Land Degradation The pie chart below shows the main reasons why agricultural land becomes less productive. The table shows how these causes affected three regions of the world during the s. Summarize the in formation by selecting and reporting the main features, and make comparisons where relevant.
Neolithic Revolution Centres of originas numbered by Nikolai Vavilov in the s. Area 3 gray is no longer recognised as a centre of origin, and Papua New Guinea area P, orange was identified more recently.
Land degradation has accelerated during the 20th century due to increasing and combined pressures of agricultural and livestock production (over-cultivation, overgrazing, forest conversion), urbanization, deforestation, and extreme weather events such as droughts and coastal surges which salinate land. Deforestation to clear large tracts of land for agricultural production and grazing is often the initial cause of soil degradation. Estimated using satellite data, million km 2 of land was deforested between and , with the majority of this loss in the tropics (Hansen et al., ). Deforestation of unsuitable land Deforestation is both a type of degradation as such, and also a cause of other types, principally water erosion. Deforestation in itself is not necessarily degrading without it, most productive agricultural lands (in the temperate zone as well as the tropics) would not be available.
At least 11 separate regions of the Old and New World were involved as independent centers of origin. Rice was domesticated in China between 11, and 6, BC with earliest known cultivation from 5, BC,  followed by mungsoy and azuki beans.
Sheep were domesticated in Mesopotamia between 13, and 11, years ago. Sugarcane and some root vegetables were domesticated in New Guinea around 9, years ago.
Sorghum was domesticated in the Sahel region of Africa by 7, years ago. Cotton was domesticated in Peru by 5, years ago,  and was independently domesticated in Eurasia.
In Mesoamericawild teosinte was domesticated to maize by 6, years ago. Studies of the transition from hunter-gatherer to agricultural societies indicate an initial period of intensification and increasing sedentism ; examples are the Natufian culture in the Levantand the Early Chinese Neolithic in China.
Then, wild stands that had previously been harvested started to be planted, and gradually came to be domesticated. Ploughs appear in pictographs around 3, BC; seed-ploughs around 2, BC.
Farmers grew wheat, barley, vegetables such as lentils and onions, and fruits including dates, grapes, and figs. Farming started in the predynastic period at the end of the Paleolithic, after 10, BC.
Staple food crops were grains such as wheat and barley, alongside industrial crops such as flax and papyrus. Sheep and goats were kept mainly for dairy products.
The Mayas used extensive canal and raised field systems to farm swampland from BC.
The natives controlled fire on a regional scale to create a low-intensity fire ecology which sustained a low-density agriculture in loose rotation; a sort of "wild" permaculture. Sinceagriculture in the developed nations, and to a lesser extent in the developing world, has seen large rises in productivity as human labor has been replaced by mechanizationand assisted by synthetic fertilizerspesticides, and selective breeding.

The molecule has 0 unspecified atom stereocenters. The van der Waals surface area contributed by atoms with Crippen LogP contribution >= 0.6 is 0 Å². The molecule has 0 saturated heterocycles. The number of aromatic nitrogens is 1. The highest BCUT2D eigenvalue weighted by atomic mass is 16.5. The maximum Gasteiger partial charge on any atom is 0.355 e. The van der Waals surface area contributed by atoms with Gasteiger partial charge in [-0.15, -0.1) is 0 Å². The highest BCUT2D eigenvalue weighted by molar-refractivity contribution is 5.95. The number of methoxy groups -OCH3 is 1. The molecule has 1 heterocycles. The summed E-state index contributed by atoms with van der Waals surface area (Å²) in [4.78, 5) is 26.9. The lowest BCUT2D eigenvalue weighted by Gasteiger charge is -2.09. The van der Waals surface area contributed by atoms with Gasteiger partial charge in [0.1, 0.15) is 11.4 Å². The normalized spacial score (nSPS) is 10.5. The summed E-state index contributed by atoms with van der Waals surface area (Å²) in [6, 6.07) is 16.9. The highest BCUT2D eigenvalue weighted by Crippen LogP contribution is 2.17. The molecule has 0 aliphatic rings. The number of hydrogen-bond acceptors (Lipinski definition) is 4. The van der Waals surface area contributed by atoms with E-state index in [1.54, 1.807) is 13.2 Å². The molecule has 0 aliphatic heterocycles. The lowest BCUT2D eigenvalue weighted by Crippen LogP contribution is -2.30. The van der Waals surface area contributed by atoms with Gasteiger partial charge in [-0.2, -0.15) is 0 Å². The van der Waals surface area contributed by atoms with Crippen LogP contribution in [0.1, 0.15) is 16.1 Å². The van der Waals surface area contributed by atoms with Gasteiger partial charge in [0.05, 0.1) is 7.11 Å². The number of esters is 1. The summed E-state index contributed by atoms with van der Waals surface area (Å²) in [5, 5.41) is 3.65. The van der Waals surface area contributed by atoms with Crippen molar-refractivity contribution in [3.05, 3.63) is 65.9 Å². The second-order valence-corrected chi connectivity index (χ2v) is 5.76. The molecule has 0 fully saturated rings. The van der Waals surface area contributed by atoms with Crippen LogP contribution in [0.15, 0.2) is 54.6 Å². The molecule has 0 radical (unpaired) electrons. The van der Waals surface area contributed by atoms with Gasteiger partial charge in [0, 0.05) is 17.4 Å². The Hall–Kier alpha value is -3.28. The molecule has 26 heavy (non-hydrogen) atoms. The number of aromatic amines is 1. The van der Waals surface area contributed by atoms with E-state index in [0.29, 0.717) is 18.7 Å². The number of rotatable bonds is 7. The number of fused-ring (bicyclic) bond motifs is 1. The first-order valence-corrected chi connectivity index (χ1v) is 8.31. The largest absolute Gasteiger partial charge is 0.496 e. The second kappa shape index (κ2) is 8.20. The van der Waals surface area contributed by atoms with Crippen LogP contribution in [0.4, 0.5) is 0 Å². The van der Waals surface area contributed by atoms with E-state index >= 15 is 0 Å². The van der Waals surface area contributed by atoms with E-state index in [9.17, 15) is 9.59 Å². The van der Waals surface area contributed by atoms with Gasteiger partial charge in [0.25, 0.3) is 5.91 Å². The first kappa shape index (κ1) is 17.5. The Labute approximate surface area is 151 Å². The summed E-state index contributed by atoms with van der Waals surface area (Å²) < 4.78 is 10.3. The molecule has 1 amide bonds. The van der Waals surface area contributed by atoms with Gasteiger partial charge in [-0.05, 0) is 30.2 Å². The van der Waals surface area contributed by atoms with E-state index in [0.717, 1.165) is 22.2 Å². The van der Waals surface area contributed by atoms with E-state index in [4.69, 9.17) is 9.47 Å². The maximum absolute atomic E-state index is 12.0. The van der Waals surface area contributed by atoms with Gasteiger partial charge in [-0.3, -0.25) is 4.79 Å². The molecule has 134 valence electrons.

The Haber-Bosch method allowed the synthesis of ammonium nitrate fertilizer on an industrial scale, greatly increasing crop yields and sustaining a further increase in global population.
Pastoralism involves managing domesticated animals. In nomadic pastoralismherds of livestock are moved from place to place in search of pasture, fodder, and water.
This type of farming is practised in arid and semi-arid regions of Sahara, Central Asia and some parts of India. The land is then used for growing crops for several years.
When the soil becomes less fertile, the area is then abandoned. Another patch of land is selected and the process is repeated. This type of farming is practiced mainly in areas with abundant rainfall where the forest regenerates quickly.
This type of farming is practiced mainly in highly developed countries. In recent years there has been a backlash against the environmental effects of conventional agriculture, resulting in the organicregenerativeand sustainable agriculture movements.Deforestation to clear large tracts of land for agricultural production and grazing is often the initial cause of soil degradation.
Estimated using satellite data, million km 2 of land was deforested between and , with the majority of this loss in the tropics (Hansen et al., ). Deforestation is accounted for 30% degradation of cultivable land while over-cultivation results 28% land degradation.
All other minor reasons are categorised as ‘other’ and constituted 7% loss of land fertility. Prices, Land Use and Deforestation: Evidence from the Tapajós Basin Arthur Bragançay CPI August Abstract This paper examines the impact of changes in agricultural land use on deforesta-.
Agricultural Land Degradation; Deforestation and Over-Cultivation Essay the effects of these causes on three regions over the period of s.
One of the more prominent takeaways of both charts is that more over -grazing than other factors had moderately negative impacts on the world land. Agriculture and Deforestation: Is REDD+ Rooted In Evidence? Author links open overlay panel Romain Pirard a Karine Belna b.
(Reducing Emissions from Deforestation and Degradation) might address agriculture expansion on forests. We study in the first place the Borlaug/land sparing hypothesis, according to which an increase in agricultural.
iii Foreword Land and water resources are the foundation for agricultural production, fisheries and aquaculture that provide nutrition and income to people, together with other products for food, fuel, fodder and building materials.